Robin Zebaida Performing Russian Masterworks, Presented by CNConcerts – Shatin Town Hall, Cultural Activities Hall, 7:30 PM, August 2, 2015


ScriabinSonata No, 4 in F# Major, Op 30—1. Andante, 2. Prestissimo volando
        Two Poems, Op 32  1. Andante Cantabile, 2. Allegro, conn eleganza, con fiducia
        Sonata No. 5, Op 53
        Vers la flamme, Op 72
        Fantasie in b minor, Op 28


13 Preludes, Op 32
         Allegro vivace in C major, No. 1
         Moderato in F major, No. 7
         Moderato in G major, No. 5
         Lento in b minor, No. 10
         Allegro in g# minor, No. 12


    Three Pieces:
          Barcarolle, Op 10, No. 3
          Humouresque, Op 10, No. 5
          Elegie, Op 3, No. 1

      10 Preludes Op 23
          Largo in F# minor, No. 1
         Largo in G♭ major, No. 10
          Maestoso in B♭ major, No. 1



There are just way too many ways to find out about a concert in Hong Kong and it’s easy to miss a notice until it’s too late. I only happened to see a poster for this performance as I was walking by some posters for concerts. I stopped and looked at them and when I saw the programme for this one, with the Scriabin, a composer that Wong Yuja had just performed, I thought it would be a great opportunity to hear more of this infrequently played repertoire with the even rarer chance to listen to it again so soon after having heard it before.

Robin Zebaida was delightful. He gave a very informative and entertaining concert in which not only did he play on the piano, he told us more about the composers and even read some poems of Scriabin’s that related to the music he played. This is a refreshing change from the more formal, and strictly music, format most concerts follow.


His manner is very straightforward without gimmicks or histrionics. He has a serious approach when playing that is in contrast to his spoken presentation and he has a friendly demeanor which carried over to after the concert where he was very approachable.

I found little common ground between his interpretations and those of Ms Wong and anyway, they say comparisons are odious and there’s no value in being odious. So I will not make any comparisons between her and him. What I will say, however, is that I felt a marked difference between his playing of Scriabin and that of Rachmaninov. I have no doubt that Zebaida is keenly interested and intrigued by Scriabin. He has studied Scriabin and knows a great deal about his work, and his writings and his life.My impression was that Zebaida very much wanted us, and himself, to ‘get’ Scriabin on an intellectual level. I don’t have the vocabulary or even the insight to tell you what exactly the difference was but on a visceral level, I didn’t feel that Zebaida felt the Scriabin works in the same way he clearly felt Rachmaninov’s.

Please don’t think for a moment that this means Zebaida did a poor job or failed to give an enjoyable performance of Scriabin’s works but, as is generally true, performers have composers that they feel closer and more akin to than others but they aren’t forced to limit their talents to only those with whom they are most comfortable. It may be that when playing those composers that present the greatest challenges, the performing artist has the greatest potential for growth. If so, the conflict of interest between the performer and the audience couldn’t be greater. And just think if you had to add to that, a living composer …. But, that’s not an issue here.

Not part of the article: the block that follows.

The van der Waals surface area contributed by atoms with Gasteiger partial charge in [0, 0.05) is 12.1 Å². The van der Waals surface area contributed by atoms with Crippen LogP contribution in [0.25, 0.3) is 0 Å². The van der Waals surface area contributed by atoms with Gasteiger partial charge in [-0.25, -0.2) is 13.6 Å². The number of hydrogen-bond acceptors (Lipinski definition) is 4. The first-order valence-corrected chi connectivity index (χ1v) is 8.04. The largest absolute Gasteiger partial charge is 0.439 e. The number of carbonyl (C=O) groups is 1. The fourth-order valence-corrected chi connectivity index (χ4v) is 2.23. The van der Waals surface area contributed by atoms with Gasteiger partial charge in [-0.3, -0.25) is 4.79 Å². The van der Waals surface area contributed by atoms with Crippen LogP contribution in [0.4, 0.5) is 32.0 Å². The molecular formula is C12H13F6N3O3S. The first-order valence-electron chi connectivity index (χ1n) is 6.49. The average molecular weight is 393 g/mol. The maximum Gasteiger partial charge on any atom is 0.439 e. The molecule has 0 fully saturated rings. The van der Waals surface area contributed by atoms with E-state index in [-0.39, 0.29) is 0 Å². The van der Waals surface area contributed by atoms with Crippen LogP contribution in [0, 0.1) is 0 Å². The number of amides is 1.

The Rachmaninov was especially moving and I felt he underlaid beneath the notes a passionate connection that he then extended throughout the entire work. Zebaida has a holistic approach to his playing that was very apparent. The overall work was always in mind and the parts, the phrases and inventive but short-lived melodic bursts, never seemed distracting and extraneous but were an integral part of the work. As a listener I like that but I think it’s easier to write about such issues when they’re missing.

 I’m lucky that Hong Kong has and brings in so many artists who are great that I rarely get the chance to rip into anyone. I started this blog at the end of February 2015, at the start of the Arts Festival and it’s already August, as I am writing this review and, depending whether I decide to skip any, it will be close to 40 live performance in five months and there really aren’t any negative live performance reviews except perhaps one. Could I even write a negative review now? Because why would it be worth my trouble to write about a poor performance and if I did write it, why would I want it on my blog? Probably, I’ll find the answers to these questions once the opportunity presents itself. Until then, I want to thank the classical music promoters in Hong Kong for giving us such continually high quality choices of great artists and excellent performances.

Zebaida playing Schumann from an earlier Hong Kong recital:

And here he plays Scriabin from a recital in a church in London, 29th November 2015 – (Alert – this is one piano that needs some tuning.)